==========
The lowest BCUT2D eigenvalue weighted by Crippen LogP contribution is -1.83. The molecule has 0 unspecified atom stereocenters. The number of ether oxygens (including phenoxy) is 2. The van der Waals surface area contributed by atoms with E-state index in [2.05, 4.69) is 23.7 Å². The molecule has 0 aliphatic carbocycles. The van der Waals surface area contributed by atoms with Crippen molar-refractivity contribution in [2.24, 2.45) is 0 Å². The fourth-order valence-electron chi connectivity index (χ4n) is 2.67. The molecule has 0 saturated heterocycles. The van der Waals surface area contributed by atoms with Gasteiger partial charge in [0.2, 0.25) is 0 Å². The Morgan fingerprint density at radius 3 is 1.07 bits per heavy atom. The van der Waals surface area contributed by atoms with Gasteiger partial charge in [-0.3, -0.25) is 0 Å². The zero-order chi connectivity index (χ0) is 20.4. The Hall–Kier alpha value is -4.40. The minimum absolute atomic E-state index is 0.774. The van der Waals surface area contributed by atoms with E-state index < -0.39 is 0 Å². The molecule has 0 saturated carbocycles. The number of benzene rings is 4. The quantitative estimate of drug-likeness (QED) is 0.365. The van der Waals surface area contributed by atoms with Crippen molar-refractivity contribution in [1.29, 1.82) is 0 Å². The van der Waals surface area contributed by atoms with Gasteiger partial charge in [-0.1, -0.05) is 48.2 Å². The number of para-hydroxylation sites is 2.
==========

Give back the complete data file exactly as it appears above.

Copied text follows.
The lowest BCUT2D eigenvalue weighted by Crippen LogP contribution is -1.83. The molecule has 0 unspecified atom stereocenters. The number of ether oxygens (including phenoxy) is 2. The van der Waals surface area contributed by atoms with E-state index in [2.05, 4.69) is 23.7 Å². The molecule has 0 aliphatic carbocycles. The van der Waals surface area contributed by atoms with Crippen molar-refractivity contribution in [2.24, 2.45) is 0 Å². The fourth-order valence-electron chi connectivity index (χ4n) is 2.67. The molecule has 0 saturated heterocycles. The van der Waals surface area contributed by atoms with Gasteiger partial charge in [0.2, 0.25) is 0 Å². The Morgan fingerprint density at radius 3 is 1.07 bits per heavy atom. The van der Waals surface area contributed by atoms with Gasteiger partial charge in [-0.3, -0.25) is 0 Å². The zero-order chi connectivity index (χ0) is 20.4. The Hall–Kier alpha value is -4.40. The minimum absolute atomic E-state index is 0.774. The van der Waals surface area contributed by atoms with E-state index < -0.39 is 0 Å². The molecule has 0 saturated carbocycles. The number of benzene rings is 4. The quantitative estimate of drug-likeness (QED) is 0.365. The van der Waals surface area contributed by atoms with Crippen molar-refractivity contribution in [1.29, 1.82) is 0 Å². The van der Waals surface area contributed by atoms with Gasteiger partial charge in [-0.1, -0.05) is 48.2 Å². The number of para-hydroxylation sites is 2.